Musings about Java and Swing

RGB Display Using Java Swing

Recently on Stack Overflow, I saw a question about an RGB Display. Since I’ve coded so many games, I decided to write an RGB display as a Swing application.


Here’s a picture of the display with a test image. My window cropping tool does not adjust for the smaller borders of a Windows 10 window. I used Java 7 for the code.

RGB Display

Here’s a picture of the RGB Display with a photograph.

RGB Display

The scroll bars appear when the picture is larger than 400 x 300 pixels. The scroll bars are synchronized, so that when you move to a part of any of the 4 images, the other images adjust to the same place. The synchronization code was new to me.

Large pictures (4000 x 3000 pixels or larger) will take a couple of seconds to render.


I wrote 6 classes, using the model / view / controller pattern (MVC). I copied two classes from the Oracle tutorial on using a JFileChooser, Utils and ImageFilter.

When I say I use the model / view / controller pattern with Java Swing, I mean:

  1. The view may read values from the model.
  2. The view may not update the model.
  3. The controller will update the model.
  4. The controller will repaint / revalidate the view.

Basically, the model is ignorant of the view and controller. This allows you to change the view and controller from Swing to a web site, or an Android app.

The model / view / controller pattern allows you to focus on one part of the Swing GUI at a time. In general, you’ll create the model first, then the view, and finally the controllers. You will have to go back and add fields to the model. I guarantee that you’ll come up with something you didn’t think of when you created the first cut of the model classes.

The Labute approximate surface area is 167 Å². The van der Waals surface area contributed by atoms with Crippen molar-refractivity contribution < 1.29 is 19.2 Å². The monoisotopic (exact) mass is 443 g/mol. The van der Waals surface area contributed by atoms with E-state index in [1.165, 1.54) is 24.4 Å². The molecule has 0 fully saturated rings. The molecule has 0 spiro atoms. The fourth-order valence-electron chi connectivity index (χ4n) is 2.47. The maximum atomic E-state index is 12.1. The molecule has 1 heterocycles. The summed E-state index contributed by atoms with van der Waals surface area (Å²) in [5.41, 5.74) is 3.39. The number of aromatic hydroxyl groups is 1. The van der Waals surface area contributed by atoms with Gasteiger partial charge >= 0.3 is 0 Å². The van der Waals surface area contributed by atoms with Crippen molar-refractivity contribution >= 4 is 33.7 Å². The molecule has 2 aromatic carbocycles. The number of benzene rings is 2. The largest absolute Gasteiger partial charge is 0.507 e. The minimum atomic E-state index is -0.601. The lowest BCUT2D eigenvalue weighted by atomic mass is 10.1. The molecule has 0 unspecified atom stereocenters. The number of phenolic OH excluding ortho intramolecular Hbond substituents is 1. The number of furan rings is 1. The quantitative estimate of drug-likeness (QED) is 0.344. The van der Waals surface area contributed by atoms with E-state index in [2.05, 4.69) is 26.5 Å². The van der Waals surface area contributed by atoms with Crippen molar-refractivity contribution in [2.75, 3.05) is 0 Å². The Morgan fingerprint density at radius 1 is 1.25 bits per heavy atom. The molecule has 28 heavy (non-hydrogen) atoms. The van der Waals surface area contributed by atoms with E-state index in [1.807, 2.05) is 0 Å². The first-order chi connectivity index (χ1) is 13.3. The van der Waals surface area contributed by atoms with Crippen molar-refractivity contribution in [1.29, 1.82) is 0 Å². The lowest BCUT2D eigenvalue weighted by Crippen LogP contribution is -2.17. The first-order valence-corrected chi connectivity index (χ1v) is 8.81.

Now for the code. The first class is the main RGBDisplay class.

package com.ggl.rgbdisplay;

import javax.swing.SwingUtilities;

import com.ggl.rgbdisplay.model.RGBDisplayModel;
import com.ggl.rgbdisplay.view.RGBDisplayFrame;

public class RGBDisplay implements Runnable {

	public static void main(String[] args) {
		SwingUtilities.invokeLater(new RGBDisplay());

	public void run() {
		RGBDisplayModel model = new RGBDisplayModel();
		new RGBDisplayFrame(model);

This short class does 3 things.

  1. Puts the Swing components on the Event Dispatch thread (EDT) by executing the invokeLater method of SwingUtilities.
  2. Instantiates the RGBDisplayModel class.
  3. Instantiates the RGBDisplayFrame class.

A version of this class is how I start all of my Swing applications.


Let’s look at the model class, RGBDisplayModel.

package com.ggl.rgbdisplay.model;

import java.awt.Color;
import java.awt.Graphics;
import java.awt.image.BufferedImage;

public class RGBDisplayModel {

	private BufferedImage originalImage;
	private BufferedImage redImage;
	private BufferedImage greenImage;
	private BufferedImage blueImage;

	public BufferedImage getOriginalImage() {
		return originalImage;

	public void setOriginalImage(BufferedImage originalImage) {